Important differences to note: (1) In Android, it is necessary to create a Paint object - this will control details such as the colour, line thickness, etc of drawn objects. (2) In Android, methods such as drawRect use the coordinates of the rectangle's vertices (x1,y1) -> (x2,y2), rather than the width and height arguments as used by Java's drawRect.

Summary

We looked at some factors a developer needs to be aware of when developing on both Java and Android platforms, or when learning Android from a background in Java.

There are lots of other differences between the languages of course, but hopefully these represent a good starting point. Let me know if you think there should be more articles along these lines. The next article will be about using AdMob to generate income from in-app advertising.

Wednesday, 21 September 2011

Android for the Java Developer - part 1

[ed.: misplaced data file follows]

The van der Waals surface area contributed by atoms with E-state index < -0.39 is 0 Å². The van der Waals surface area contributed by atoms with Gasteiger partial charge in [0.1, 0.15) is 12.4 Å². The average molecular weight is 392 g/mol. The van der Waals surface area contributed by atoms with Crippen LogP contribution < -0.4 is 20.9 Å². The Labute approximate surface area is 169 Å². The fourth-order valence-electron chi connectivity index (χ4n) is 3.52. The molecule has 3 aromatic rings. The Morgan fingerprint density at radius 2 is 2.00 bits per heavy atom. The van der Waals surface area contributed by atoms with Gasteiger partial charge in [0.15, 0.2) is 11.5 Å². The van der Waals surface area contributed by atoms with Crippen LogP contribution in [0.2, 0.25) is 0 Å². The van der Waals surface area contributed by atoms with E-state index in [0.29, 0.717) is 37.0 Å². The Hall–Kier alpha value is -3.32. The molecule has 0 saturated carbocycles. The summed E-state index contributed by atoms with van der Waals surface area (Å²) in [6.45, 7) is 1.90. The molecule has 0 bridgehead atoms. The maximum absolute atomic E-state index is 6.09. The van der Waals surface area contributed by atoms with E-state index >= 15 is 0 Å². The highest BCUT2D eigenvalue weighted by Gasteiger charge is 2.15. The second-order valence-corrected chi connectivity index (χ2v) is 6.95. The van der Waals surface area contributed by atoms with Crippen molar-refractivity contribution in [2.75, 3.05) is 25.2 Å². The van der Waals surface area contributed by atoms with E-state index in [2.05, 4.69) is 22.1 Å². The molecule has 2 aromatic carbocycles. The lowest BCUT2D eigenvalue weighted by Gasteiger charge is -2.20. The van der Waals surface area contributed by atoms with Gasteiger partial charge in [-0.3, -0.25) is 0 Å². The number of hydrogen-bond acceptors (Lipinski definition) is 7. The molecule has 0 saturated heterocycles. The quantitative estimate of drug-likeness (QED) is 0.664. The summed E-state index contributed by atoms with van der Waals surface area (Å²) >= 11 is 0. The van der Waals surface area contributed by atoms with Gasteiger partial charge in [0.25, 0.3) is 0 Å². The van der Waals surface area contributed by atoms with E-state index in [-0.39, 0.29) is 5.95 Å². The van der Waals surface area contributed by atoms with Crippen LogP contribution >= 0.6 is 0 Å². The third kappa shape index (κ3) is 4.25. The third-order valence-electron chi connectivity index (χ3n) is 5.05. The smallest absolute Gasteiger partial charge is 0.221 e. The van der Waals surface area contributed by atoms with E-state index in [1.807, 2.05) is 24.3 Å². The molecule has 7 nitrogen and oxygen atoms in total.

In this article, we will look at beginning Android development from a Java programmer's perspective. We will take a look at the similarities and differences between Java and Android, and consider how these may affect how best to develop an Android app. The information may assist if you are, for example:
  • Converting an existing Java program to Android.
  • Developing an application for both Java and Android.
  • Have some experience with Java and want to learn Android.

Android can be thought of as a direct descendant of Java. Not only do the languages share are large common core, but also many existing Java libraries can be used in Android apps directly and without modification or recompilation. This makes Android a relatively easy step for anyone who has a Java background.